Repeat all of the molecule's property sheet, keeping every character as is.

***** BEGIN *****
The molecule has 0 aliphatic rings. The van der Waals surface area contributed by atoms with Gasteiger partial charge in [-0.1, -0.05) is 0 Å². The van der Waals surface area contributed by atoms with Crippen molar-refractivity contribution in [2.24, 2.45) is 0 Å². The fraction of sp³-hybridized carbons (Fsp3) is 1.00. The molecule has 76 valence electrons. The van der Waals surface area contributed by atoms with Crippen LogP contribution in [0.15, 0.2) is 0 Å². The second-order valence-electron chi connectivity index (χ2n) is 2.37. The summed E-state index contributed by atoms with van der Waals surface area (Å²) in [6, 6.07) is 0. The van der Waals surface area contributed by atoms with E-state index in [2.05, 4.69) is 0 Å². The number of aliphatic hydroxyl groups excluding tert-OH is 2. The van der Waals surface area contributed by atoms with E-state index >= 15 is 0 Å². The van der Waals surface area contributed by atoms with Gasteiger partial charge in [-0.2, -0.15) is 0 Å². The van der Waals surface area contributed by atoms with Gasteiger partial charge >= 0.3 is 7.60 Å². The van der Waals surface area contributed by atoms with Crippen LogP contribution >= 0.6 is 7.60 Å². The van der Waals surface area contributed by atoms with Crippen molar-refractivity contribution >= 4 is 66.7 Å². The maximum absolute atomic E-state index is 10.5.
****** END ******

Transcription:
The molecule has 0 aliphatic rings. The van der Waals surface area contributed by atoms with Gasteiger partial charge in [-0.1, -0.05) is 0 Å². The van der Waals surface area contributed by atoms with Crippen molar-refractivity contribution in [2.24, 2.45) is 0 Å². The fraction of sp³-hybridized carbons (Fsp3) is 1.00. The molecule has 76 valence electrons. The van der Waals surface area contributed by atoms with Crippen LogP contribution in [0.15, 0.2) is 0 Å². The second-order valence-electron chi connectivity index (χ2n) is 2.37. The summed E-state index contributed by atoms with van der Waals surface area (Å²) in [6, 6.07) is 0. The van der Waals surface area contributed by atoms with E-state index in [2.05, 4.69) is 0 Å². The number of aliphatic hydroxyl groups excluding tert-OH is 2. The van der Waals surface area contributed by atoms with E-state index >= 15 is 0 Å². The van der Waals surface area contributed by atoms with Gasteiger partial charge in [-0.2, -0.15) is 0 Å². The van der Waals surface area contributed by atoms with Gasteiger partial charge >= 0.3 is 7.60 Å². The van der Waals surface area contributed by atoms with Crippen LogP contribution >= 0.6 is 7.60 Å². The van der Waals surface area contributed by atoms with Crippen molar-refractivity contribution >= 4 is 66.7 Å². The maximum absolute atomic E-state index is 10.5.